By Jeanne Betancourt, Illustrated by Angela Dominguez
Published by: Feiwel & Friends; First Edition (March 31, 2009)
Available in: hardcover, Kindle, NOOK
Wishful thinking… what an intriguing premise.
Ava Tree and the Wishes Three is a solid chapter book with some big concepts packed into sweet, bite-size bits.
One unique aspect of this story is its configuration: there are three parts, each with five chapters. The action takes place over three days, with each part one day. I love that this lets the chapter book reader tackle something a touch longer and more complex than they might be used to. The three parts gives the reader goals within the book, so it might not seem overwhelming.
The story also tackles the death of parents. Although this is handled gracefully and with true empathy throughout, this fact is boldly revealed on page one. I admit to being slightly shaken right away. But once the story evolves, as much as this is sad, the author doesn’t exploit this tragedy, but rather holds and examines it carefully.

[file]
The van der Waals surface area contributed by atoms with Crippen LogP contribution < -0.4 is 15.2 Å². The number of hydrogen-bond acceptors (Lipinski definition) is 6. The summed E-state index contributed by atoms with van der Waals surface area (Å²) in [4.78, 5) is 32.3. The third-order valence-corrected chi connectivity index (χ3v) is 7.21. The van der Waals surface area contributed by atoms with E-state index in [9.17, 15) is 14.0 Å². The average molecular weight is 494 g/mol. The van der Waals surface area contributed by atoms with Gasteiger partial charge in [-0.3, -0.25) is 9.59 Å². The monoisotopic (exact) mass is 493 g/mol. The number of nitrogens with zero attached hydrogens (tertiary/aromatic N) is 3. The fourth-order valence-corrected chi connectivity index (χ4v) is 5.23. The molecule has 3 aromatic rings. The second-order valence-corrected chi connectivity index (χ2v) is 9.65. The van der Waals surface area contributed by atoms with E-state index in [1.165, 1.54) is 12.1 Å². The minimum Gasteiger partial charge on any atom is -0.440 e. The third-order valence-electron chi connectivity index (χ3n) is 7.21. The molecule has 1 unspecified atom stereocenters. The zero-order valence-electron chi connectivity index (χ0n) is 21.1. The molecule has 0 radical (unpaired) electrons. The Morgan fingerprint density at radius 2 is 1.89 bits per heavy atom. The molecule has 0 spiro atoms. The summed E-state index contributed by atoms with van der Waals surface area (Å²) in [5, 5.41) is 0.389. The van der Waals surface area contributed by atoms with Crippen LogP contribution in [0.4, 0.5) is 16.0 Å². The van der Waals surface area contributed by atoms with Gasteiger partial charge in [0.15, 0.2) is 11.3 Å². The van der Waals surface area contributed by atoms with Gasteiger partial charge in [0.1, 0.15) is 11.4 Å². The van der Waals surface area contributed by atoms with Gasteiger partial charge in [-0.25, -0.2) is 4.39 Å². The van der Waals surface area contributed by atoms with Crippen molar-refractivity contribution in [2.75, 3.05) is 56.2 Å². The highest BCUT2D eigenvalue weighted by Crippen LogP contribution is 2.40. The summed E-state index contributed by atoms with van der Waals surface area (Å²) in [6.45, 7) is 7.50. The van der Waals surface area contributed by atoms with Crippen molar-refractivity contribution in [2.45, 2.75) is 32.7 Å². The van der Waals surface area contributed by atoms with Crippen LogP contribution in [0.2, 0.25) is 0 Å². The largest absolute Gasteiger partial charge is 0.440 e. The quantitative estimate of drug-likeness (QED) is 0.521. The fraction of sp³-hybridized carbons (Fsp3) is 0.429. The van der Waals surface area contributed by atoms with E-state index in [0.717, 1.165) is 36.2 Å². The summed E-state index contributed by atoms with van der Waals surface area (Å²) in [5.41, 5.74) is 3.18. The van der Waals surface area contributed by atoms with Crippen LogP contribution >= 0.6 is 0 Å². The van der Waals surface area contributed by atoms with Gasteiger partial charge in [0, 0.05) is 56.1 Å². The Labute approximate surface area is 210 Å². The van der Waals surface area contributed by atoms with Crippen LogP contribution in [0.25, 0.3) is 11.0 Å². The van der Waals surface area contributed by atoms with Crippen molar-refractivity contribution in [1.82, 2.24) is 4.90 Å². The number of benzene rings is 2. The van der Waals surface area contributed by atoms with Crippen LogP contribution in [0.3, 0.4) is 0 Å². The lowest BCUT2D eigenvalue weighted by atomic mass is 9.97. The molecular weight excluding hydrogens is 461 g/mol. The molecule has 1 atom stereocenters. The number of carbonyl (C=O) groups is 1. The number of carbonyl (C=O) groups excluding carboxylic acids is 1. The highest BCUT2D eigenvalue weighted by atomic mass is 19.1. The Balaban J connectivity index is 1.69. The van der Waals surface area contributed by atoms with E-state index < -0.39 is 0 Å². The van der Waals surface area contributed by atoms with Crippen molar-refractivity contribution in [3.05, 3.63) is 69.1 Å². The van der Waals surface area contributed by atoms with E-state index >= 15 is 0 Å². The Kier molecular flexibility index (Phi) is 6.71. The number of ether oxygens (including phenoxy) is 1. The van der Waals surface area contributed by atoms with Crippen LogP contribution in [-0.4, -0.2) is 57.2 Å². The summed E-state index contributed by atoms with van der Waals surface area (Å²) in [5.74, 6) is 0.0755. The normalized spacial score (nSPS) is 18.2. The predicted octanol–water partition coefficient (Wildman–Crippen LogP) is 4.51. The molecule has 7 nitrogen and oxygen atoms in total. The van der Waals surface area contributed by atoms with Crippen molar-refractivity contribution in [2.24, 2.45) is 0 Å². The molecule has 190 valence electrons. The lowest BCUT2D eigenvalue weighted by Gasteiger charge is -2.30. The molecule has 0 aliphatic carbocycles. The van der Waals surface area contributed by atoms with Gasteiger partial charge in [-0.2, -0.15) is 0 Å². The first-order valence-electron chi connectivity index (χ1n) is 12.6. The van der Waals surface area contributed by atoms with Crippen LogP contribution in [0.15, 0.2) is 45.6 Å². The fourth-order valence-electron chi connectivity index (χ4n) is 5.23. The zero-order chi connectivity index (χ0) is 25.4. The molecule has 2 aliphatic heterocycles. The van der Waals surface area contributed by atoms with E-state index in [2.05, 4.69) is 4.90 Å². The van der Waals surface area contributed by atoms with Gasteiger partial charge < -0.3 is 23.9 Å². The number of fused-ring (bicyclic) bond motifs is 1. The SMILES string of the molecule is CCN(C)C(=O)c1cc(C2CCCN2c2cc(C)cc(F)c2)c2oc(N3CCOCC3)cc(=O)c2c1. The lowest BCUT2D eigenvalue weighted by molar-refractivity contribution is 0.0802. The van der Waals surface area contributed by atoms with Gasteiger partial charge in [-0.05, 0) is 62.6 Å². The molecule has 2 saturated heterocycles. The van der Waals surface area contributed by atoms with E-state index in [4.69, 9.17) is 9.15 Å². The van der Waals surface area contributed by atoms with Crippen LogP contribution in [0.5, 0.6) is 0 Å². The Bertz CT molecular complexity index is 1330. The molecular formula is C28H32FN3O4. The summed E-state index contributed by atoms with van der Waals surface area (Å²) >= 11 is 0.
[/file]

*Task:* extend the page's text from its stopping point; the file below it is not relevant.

The plot is somewhat complex—as one would expect with a story that supports three separate parts—but is explained with plain repetition at just the right times. No child will be confused by this complexity. In fact, the depth of this story is one of its winning factors.
The warm, slightly boxy illustrations bring a light, welcoming feel. And the use of magic, rabbits and mean boys play into a world into which children can sink with comfort, even while digesting some uncomfortable sides of life—and death.
What do you say teachers, parents and writers? Use the comment below and let’s chat….